Partisanship and petty political squabbling has thus far been immune to the coronavirus. When asked about the four accused senators at a daily press briefing where he’s supposed to be reassuring the public about the government’s response, Trump chided the reporter for not mentioning Feinstein, the only Democrat among them, and vouched for the character of all four, but especially the Republicans. Republican Utah Sen. Mitt Romney is a frequent critic and the only Republican senator to vote for Trump’s conviction on an impeachment article, and when he was informed by a reporter that Romney was in self-quarantine Trump’s voice dripped with sarcasm as he said “Oh, that’s too bad.” Trump also uses the briefings to disparage the reporters who are providing the public with more accurate information than he presents, which is so often quickly contradicted by the federal government’s best health care experts, but the hard-core fans among our Facebook friends seem to love it.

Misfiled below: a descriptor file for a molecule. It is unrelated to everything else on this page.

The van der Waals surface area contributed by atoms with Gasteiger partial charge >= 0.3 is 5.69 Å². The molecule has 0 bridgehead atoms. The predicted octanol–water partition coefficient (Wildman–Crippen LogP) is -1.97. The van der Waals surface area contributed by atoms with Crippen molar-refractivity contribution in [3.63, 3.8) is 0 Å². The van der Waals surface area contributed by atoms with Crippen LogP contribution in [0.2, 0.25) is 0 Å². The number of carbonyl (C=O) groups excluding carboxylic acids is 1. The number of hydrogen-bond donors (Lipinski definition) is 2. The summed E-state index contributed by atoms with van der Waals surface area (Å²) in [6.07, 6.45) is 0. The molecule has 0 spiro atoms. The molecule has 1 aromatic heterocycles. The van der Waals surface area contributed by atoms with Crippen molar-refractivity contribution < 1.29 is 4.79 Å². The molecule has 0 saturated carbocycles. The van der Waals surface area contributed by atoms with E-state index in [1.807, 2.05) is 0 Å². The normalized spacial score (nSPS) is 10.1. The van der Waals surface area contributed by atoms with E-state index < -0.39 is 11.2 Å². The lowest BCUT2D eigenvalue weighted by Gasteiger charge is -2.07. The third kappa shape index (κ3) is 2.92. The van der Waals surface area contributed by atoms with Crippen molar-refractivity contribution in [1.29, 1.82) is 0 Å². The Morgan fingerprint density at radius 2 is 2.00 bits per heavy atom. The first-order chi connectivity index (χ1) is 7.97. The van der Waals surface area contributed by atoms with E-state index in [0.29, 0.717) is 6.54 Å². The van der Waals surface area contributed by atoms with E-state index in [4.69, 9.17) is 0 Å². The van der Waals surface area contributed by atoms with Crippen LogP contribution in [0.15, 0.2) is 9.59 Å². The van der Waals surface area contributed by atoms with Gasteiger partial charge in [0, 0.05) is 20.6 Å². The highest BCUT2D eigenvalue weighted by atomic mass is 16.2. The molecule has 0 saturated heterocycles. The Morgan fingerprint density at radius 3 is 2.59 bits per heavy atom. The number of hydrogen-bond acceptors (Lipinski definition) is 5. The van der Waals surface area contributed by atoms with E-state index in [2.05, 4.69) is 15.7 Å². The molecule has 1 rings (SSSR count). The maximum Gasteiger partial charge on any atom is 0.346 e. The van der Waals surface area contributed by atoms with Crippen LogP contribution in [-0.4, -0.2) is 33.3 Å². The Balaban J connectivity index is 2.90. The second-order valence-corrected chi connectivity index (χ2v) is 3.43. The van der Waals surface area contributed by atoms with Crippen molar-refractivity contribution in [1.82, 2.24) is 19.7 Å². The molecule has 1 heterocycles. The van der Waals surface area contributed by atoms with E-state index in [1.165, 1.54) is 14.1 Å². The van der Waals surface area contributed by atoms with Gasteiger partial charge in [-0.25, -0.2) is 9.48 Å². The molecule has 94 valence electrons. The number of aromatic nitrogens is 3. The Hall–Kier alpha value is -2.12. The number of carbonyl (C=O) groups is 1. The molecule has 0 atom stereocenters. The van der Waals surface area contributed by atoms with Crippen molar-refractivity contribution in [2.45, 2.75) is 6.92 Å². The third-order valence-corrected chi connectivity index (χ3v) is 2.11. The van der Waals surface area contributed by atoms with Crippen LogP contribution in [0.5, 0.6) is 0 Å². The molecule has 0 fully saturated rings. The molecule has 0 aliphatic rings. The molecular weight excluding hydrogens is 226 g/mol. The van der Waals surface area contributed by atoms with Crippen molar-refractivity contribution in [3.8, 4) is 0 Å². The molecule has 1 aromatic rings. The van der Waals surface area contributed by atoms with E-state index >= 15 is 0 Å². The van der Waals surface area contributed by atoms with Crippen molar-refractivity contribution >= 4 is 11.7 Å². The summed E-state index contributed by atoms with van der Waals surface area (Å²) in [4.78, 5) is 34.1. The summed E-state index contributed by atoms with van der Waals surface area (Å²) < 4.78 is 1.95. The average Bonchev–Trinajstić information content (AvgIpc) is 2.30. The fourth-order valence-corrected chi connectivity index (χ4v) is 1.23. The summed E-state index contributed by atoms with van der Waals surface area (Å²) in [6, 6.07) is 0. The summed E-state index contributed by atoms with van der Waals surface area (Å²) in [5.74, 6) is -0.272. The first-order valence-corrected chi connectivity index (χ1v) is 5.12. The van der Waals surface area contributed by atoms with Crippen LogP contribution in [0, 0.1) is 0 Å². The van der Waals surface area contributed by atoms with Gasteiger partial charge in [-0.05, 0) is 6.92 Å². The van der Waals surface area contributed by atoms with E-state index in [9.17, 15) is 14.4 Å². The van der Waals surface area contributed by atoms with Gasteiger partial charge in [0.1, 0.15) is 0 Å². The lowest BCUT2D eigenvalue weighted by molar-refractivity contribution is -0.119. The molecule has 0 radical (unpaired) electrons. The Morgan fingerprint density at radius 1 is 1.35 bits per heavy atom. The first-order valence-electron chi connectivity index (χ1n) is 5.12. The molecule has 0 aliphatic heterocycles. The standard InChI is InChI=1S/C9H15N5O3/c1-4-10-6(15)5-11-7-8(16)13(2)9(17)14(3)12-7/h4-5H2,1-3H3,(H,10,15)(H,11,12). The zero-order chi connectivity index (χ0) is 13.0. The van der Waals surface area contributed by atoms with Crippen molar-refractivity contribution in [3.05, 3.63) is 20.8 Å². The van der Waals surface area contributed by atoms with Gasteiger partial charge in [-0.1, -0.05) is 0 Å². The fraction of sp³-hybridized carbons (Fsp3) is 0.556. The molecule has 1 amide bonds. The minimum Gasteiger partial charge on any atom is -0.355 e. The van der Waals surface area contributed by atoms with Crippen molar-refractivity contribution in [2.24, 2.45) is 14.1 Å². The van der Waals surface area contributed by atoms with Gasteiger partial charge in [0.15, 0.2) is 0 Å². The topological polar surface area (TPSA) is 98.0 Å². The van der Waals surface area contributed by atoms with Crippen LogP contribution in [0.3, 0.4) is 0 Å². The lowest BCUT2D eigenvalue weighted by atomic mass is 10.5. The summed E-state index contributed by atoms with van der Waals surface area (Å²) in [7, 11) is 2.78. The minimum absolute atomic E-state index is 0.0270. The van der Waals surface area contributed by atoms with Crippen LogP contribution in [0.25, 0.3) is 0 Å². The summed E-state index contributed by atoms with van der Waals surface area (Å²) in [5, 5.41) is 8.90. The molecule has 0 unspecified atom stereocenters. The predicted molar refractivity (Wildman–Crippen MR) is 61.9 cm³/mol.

We have Democratic friends who are as bad, and hope to use the virus to resurrect self-described socialist and Vermont Sen. Bernie Sanders’ quixotic presidential campaign, and blame everything on the capitalist system that was chugging along well enough until recently, and largely created all the science and commerce and the governmental and social institutions that we still hope will help get us all through this. History will likely record that Trump did some things right and a lot of things wrong during this pandemic, assuming there will be history, and for now we’d prefer that everyone be more objective and civic-minded.
Despite everything all of the federal government is still meeting and telecommuting to come up with some multi-trillion dollar bailout and stimulus deficit-spending bill to slow the economy’s rapid slide into the abyss, and although almost everyone agrees that desperate measures are required there’s the usual partisan disagreement and petty political squabbling about what it should be. The Democrats instinctively want to subsidize the workers, while as is their wont the Republicans want to sustain the businesses that employ those workers, and as usual everyone is looking out for the constituents in their districts and states.